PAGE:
Tag:

anxiety disorder. generalized anxiety disorder

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This morning was slow. I took the kids to school, worked on a couple things for NAMI and made #MentalHealthMonday videos. Now that I’m typing that, it doesn’t seem like such a slow morning.

After I did all that I turned on the TV and thought I’d enjoy some chill time before my noon meeting. Except I couldn’t enjoy it. I keep thinking that I was squandering my time, and there were things for me to do that I didn’t realize. A blanket of anxiety came over me, and I started to get that uncomfortable feeling in my chest that tags along with anxiety. I kept checking my phone, then Facebook, then back to my email.

I tried exploring the emotions that popped up. Why do I feel anxious? What would help me right now? That’s about as far as I got because then the word “squander” came to mine. Ouch. I hate that word. I’ve been accused of squandering in the past: money, time, energy, etc., so I was sensitive to it.

But was I really squandering time if I have all my “work” completed. Now, I shouldn’t have put work in quotations, but I’ll deal with that later. What’s wrong with watching a little TV and enjoying the silence that blooms once the kids are at school. Later today I’ll have a noon meeting, I’ll pick up my son at 1:45 p.m., then my daughter at 3 p.m. Then it’s karate class at 4 p.m. Mondays are always big days, so why not take a break now while I can get it?

Why must we keep ourselves busy? Most of the time I don’t like to be busy, although I admit it (sometimes) can help when I’m anxious and depressed.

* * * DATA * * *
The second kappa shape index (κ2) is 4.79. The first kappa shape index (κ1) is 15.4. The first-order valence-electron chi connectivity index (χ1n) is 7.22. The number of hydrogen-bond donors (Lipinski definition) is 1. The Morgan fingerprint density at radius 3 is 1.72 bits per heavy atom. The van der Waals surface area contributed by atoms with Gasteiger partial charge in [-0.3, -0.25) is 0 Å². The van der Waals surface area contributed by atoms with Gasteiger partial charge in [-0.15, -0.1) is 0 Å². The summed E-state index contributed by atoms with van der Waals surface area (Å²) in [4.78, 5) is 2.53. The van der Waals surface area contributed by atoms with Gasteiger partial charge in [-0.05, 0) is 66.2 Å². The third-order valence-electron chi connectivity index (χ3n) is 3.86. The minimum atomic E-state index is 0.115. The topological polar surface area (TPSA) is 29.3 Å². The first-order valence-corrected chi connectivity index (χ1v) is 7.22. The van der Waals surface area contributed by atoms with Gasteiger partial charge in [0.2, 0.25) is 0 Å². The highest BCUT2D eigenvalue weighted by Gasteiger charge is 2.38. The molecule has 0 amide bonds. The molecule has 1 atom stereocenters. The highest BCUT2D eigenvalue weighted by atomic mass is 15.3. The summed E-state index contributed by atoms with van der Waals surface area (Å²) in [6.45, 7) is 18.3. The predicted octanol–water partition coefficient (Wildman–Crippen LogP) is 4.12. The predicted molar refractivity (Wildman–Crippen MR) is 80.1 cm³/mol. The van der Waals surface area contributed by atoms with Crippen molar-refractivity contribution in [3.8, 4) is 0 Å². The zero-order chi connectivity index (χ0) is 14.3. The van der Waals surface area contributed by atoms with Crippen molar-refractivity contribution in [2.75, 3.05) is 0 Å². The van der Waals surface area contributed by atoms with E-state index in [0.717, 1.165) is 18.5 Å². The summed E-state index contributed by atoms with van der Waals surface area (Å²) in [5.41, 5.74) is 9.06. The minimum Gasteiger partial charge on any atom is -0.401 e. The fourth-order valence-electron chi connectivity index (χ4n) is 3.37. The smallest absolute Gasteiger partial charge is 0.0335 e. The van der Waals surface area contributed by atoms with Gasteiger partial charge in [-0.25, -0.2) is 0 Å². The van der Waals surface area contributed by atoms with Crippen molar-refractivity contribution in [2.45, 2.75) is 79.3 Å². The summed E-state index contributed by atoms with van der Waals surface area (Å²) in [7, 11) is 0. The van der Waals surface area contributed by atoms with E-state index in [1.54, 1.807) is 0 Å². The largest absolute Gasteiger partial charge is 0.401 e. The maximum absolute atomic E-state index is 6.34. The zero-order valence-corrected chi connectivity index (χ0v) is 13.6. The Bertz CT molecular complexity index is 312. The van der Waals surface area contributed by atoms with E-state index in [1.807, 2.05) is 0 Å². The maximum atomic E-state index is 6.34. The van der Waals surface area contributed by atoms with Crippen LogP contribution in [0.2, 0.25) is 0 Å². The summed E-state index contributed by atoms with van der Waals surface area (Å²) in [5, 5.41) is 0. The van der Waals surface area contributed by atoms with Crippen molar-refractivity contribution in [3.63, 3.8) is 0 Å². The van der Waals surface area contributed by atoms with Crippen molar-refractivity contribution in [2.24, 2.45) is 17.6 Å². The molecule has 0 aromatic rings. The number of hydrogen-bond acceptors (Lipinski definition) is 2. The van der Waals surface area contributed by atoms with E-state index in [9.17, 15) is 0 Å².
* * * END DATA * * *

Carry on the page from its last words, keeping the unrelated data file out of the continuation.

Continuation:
I guess a lot of us measure our worth, our days, by productivity. It’s hundreds of years in the making, but the belief that you are success based on productivity is crap, especially if you have a mental health condition.

Depression and anxiety often dictate my schedule and how my dad will go. Sometimes I want to stay in bed or don’t have the energy to be around people, no matter who they are. And that’s okay. Successful days to me look like taking a shower, brushing my teeth and not yelling at the kids. Sometimes that’s a lot. Hell, sometimes I can’t even do that. For anyone with a serious mental illness, things that are seen as simple tasks can look daunting, like climbing a mountain. We don’t control it— we can manage it, but there’s no cure, and we’re definitely not doing it on purpose.

When I was a lot sicker, just a few years ago, taking a shower and brushing my teeth seemed like monumental acts of greatness that I just couldn’t manage. I’m doing better now, but I still struggle with it sometimes.

Can’t we measure our days by something else? Presence, self-care, being kind to ourselves and taking breaks? I realize there are a lot of people who don’t agree with that, but that’s old school thinking. Our generation is more gentle, I think. The stigma of mental illness, while presence, isn’t as strong as it was with our parents and their parents.

We can define our days how we want.

If all you did today was roll out of bed, that’s something. You are more than your productivity.” You are worthy and more.

And so am I.

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